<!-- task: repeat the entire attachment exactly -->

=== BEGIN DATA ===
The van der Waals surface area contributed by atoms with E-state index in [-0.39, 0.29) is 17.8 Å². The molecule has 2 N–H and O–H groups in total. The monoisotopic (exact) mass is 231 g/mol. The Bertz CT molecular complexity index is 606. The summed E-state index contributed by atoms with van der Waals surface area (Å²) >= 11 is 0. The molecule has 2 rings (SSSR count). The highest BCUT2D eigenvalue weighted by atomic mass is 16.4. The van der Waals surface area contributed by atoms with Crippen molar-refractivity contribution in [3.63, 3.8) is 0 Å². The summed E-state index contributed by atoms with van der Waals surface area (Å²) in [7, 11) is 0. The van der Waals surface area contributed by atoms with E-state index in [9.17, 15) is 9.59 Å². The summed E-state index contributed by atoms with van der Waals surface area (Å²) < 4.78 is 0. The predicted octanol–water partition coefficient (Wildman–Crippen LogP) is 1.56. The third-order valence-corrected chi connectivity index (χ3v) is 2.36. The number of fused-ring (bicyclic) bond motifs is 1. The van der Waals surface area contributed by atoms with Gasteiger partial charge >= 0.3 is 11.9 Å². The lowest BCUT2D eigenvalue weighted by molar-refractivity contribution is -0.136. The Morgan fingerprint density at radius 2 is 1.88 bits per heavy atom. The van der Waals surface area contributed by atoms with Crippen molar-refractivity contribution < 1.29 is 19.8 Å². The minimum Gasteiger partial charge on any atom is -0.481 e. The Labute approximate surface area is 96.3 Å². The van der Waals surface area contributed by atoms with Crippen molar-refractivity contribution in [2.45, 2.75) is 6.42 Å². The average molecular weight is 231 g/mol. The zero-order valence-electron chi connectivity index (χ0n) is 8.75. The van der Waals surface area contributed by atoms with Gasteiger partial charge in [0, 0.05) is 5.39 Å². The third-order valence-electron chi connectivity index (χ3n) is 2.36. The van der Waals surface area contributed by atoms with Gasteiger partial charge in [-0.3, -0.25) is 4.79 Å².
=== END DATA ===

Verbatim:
The van der Waals surface area contributed by atoms with E-state index in [-0.39, 0.29) is 17.8 Å². The molecule has 2 N–H and O–H groups in total. The monoisotopic (exact) mass is 231 g/mol. The Bertz CT molecular complexity index is 606. The summed E-state index contributed by atoms with van der Waals surface area (Å²) >= 11 is 0. The molecule has 2 rings (SSSR count). The highest BCUT2D eigenvalue weighted by atomic mass is 16.4. The van der Waals surface area contributed by atoms with Crippen molar-refractivity contribution in [3.63, 3.8) is 0 Å². The summed E-state index contributed by atoms with van der Waals surface area (Å²) in [7, 11) is 0. The van der Waals surface area contributed by atoms with E-state index in [9.17, 15) is 9.59 Å². The summed E-state index contributed by atoms with van der Waals surface area (Å²) < 4.78 is 0. The predicted octanol–water partition coefficient (Wildman–Crippen LogP) is 1.56. The third-order valence-corrected chi connectivity index (χ3v) is 2.36. The number of fused-ring (bicyclic) bond motifs is 1. The van der Waals surface area contributed by atoms with Gasteiger partial charge >= 0.3 is 11.9 Å². The lowest BCUT2D eigenvalue weighted by molar-refractivity contribution is -0.136. The Morgan fingerprint density at radius 2 is 1.88 bits per heavy atom. The van der Waals surface area contributed by atoms with Crippen molar-refractivity contribution < 1.29 is 19.8 Å². The minimum Gasteiger partial charge on any atom is -0.481 e. The Labute approximate surface area is 96.3 Å². The van der Waals surface area contributed by atoms with Crippen molar-refractivity contribution in [2.45, 2.75) is 6.42 Å². The average molecular weight is 231 g/mol. The zero-order valence-electron chi connectivity index (χ0n) is 8.75. The van der Waals surface area contributed by atoms with Gasteiger partial charge in [0, 0.05) is 5.39 Å². The third-order valence-electron chi connectivity index (χ3n) is 2.36. The van der Waals surface area contributed by atoms with Gasteiger partial charge in [-0.3, -0.25) is 4.79 Å².